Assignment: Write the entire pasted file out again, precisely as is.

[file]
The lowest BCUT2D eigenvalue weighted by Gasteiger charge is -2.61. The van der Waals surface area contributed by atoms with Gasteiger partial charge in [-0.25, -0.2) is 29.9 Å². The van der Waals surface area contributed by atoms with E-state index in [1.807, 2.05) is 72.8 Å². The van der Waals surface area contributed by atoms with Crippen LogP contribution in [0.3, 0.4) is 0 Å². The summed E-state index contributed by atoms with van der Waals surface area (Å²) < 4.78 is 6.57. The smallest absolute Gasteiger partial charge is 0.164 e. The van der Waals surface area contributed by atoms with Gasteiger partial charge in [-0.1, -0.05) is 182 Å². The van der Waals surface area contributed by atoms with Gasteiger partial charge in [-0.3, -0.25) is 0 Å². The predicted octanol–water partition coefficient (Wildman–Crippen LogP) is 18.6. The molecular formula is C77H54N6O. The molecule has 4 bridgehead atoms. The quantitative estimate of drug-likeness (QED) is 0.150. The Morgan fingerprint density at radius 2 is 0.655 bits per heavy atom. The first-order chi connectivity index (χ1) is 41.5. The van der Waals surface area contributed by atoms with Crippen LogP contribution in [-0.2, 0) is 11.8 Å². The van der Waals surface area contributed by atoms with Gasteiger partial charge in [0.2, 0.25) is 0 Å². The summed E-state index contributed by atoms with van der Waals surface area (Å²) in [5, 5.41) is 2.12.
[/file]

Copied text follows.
The lowest BCUT2D eigenvalue weighted by Gasteiger charge is -2.61. The van der Waals surface area contributed by atoms with Gasteiger partial charge in [-0.25, -0.2) is 29.9 Å². The van der Waals surface area contributed by atoms with E-state index in [1.807, 2.05) is 72.8 Å². The van der Waals surface area contributed by atoms with Crippen LogP contribution in [0.3, 0.4) is 0 Å². The summed E-state index contributed by atoms with van der Waals surface area (Å²) < 4.78 is 6.57. The smallest absolute Gasteiger partial charge is 0.164 e. The van der Waals surface area contributed by atoms with Gasteiger partial charge in [-0.1, -0.05) is 182 Å². The van der Waals surface area contributed by atoms with Gasteiger partial charge in [-0.3, -0.25) is 0 Å². The predicted octanol–water partition coefficient (Wildman–Crippen LogP) is 18.6. The molecular formula is C77H54N6O. The molecule has 4 bridgehead atoms. The quantitative estimate of drug-likeness (QED) is 0.150. The Morgan fingerprint density at radius 2 is 0.655 bits per heavy atom. The first-order chi connectivity index (χ1) is 41.5. The van der Waals surface area contributed by atoms with Crippen LogP contribution in [-0.2, 0) is 11.8 Å². The van der Waals surface area contributed by atoms with Gasteiger partial charge in [0.2, 0.25) is 0 Å². The summed E-state index contributed by atoms with van der Waals surface area (Å²) in [5, 5.41) is 2.12.